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A Christmas Carol Review

Guest Author - Karen L Hardison

“A wild ride” is certainly right! Jim Carrey goes screaming through his horrifying adventures with the Three Ghosts of Christmas, introduced by Marley’s, his dead partner’s, hellish chain. Each Ghost is supremely eerie in its own fashion, even the merry and jocular ghost of Christmas Present who whacks Ebenezer Scrooge upside the head with his large flaming lamp. The marvel is that Jim Carrey plays each Ghost while he also plays Scrooge. His voice-personifications of Scrooge and the Ghosts are perfect...each one! To quote Carrey from an interview, “It was a real challenge to play alongside myself.” Well…he rose to the challenge and he conquered it!

Charles Dickens’ masterpiece, A Christmas Carol, is one of the most often made productions in Hollywood. The first filming of it was in 1901 followed by another in 1910. The classic version most people are familiar with, since they are the most frequently rerun on television, may be the Edwin L. Marin film Scrooge of 1938 starring Reginald Owen, with Terry Kilburn as Tiny Tim and the 1951 Brian Desmond Hurst production Scrooge starring Alistair Sim, with Glyn Dearman as Tiny Tim. We will say that with Robert Zemeckis’s 2009 production of A Christmas Carol we have lived to see the definitive version of Dickens’s beloved classic tale. Although…there is another A Christmas Carol in the works for 2010!

The story is well known. Ebenezer Scrooge, a sour-hearted old skinflint, loathes Christmas and all expressions of human warmth and sentimentality especially at Christmastime when do-gooders come out in droves daring to sing beneath his window, ask for charitable contributions for orphaned children (the nerve!), and extend invitations to family Christmas celebration feasts. Bah. Humbug. Once, Scrooge had a business partner, Marley, whom he counted as a friend. Marley is dead now—but not gone. Marley comes to tell Scrooge that he will have a chance to change his coldhearted ways and, to help him along the path of redemption, he will make the acquaintance of Three Ghosts. They will be the Ghost of Christmas Past, to shed a little light on his past and what unfortunate events brought him to his present life of hatefulness; the Ghost of Christmas Present, to shed the warmth of a little cheer into his cold, cold heart; and the Ghost of Christmas Future, to show Scrooge the upcoming consequences of his cruel, unloving ways.

Scrooge meets these Ghosts one by one and the fun begins—well—for us—not so much for Scrooge, as he is flown for one scene in his life to another on the magical powers of the Three Ghosts. We see Scrooge as an impressionable boy and a tenderhearted young man; we see Scrooge’s present day family and friends—oh no, never mind, he has no friends; and we see the great gaping hole of the oblivion of his future. Christmas Day dawns. All that is left to know is whether Scrooge has survived his wild ride or died in the night and gone to meet his Future Christmas and whether Marley’s plan has succeeded—or not.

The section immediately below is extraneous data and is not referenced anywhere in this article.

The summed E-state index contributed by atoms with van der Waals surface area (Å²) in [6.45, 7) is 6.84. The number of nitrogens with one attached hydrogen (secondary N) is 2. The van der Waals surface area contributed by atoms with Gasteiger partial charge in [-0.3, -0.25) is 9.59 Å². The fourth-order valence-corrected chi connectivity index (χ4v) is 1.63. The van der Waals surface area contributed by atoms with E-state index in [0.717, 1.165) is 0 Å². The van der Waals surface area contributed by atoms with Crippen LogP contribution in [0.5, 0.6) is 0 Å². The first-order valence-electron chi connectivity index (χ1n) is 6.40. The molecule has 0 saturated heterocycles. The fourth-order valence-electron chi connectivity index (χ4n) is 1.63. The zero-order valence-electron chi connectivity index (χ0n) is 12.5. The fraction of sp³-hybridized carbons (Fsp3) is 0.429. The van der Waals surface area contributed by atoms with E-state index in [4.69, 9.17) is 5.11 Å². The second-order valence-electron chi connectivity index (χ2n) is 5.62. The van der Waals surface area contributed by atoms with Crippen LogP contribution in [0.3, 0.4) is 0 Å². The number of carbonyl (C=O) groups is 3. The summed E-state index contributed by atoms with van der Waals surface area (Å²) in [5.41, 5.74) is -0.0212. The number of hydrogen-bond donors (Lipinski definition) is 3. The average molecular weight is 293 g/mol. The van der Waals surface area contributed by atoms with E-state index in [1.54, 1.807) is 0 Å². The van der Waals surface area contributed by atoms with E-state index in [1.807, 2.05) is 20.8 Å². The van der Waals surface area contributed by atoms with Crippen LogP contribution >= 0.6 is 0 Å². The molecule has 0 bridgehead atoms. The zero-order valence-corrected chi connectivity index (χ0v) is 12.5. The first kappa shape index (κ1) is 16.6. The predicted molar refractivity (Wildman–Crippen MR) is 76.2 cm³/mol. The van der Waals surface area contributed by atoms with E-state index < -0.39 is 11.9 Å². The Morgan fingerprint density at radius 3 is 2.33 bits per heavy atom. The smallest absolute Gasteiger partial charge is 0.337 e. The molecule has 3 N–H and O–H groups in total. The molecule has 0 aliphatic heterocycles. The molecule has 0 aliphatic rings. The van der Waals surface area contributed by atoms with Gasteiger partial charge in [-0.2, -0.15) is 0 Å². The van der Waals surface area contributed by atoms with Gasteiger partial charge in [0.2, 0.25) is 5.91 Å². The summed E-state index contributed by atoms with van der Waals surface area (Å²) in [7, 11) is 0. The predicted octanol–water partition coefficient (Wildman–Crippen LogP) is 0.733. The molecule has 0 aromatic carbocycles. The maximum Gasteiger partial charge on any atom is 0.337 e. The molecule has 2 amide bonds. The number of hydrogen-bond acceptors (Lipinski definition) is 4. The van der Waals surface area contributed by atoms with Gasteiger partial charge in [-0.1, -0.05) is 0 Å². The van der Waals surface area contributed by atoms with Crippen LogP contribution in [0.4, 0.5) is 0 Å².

Zemeckis is the genius behind the writing and directing of other sensational films like Back to the Future I – The Ride (1985-1991, Michael J. Fox) and Polar Express (2004, with Tom Hanks in six roles), and his genius has not deserted him! This IMAX 3D film is spectacular for detailed precision and precision technology. I always think the singers are real people tossed in for effect--but of course they are not; they are as much a technological wonder as the rest of A Christmas Carol. In IMAX 3D and Disney 3D (both!), you’ll fly across the moon in an allusion to a previous great movie, ET (1982), a Steven Spielberg wonder. You’ll fall down tunnels; you’ll land in a sack of coffee beans; you’ll fly across frozen wintry plains; you’ll sail unpleasantly through throngs of unredeemed souls. You’ll jump out of your seat and have a joyous time.

Zemeckis’s and Carrey’s A Christmas Carol, an Animated Drama movie, is the best of what present day acting, film technology and filmmaking have to offer. Carrey has found his crowning jewel and Zemeckis has made it shine. It is an absolute family must see. Caution though: A Christmas Carol carries a PG rating for “scary sequences and images.” It will be best to save A Christmas Carol for a future stocking stuffer treat for young ones who are frightened by that which is frightening. Yong ones can wait a while for this great film—it’s not going anywhere but onto DVD and Blue Ray!

Robert Zemeckis – Director (2009)
Charles Dickens – Book Author
Robert Zemeckis – Screenplay Writer
Jim Carrey – Scrooge at all ages; Three Ghosts of Christmas
Ryan Ochoa – Tiny Tim
Gary Oldman – Bob Cratchit; Marley
Colin Firth – Fred
Robin Wright Penn – Belle
Bob Hoskins – Mr. Fezziwig
Robert Presley – Cinematography
Marc Gabbana and Mike Stassi – Art Direction
Production Design – Doug Chiang


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Content copyright © 2013 by Karen L Hardison. All rights reserved.
This content was written by Karen L Hardison. If you wish to use this content in any manner, you need written permission. Contact BellaOnline Administration for details.

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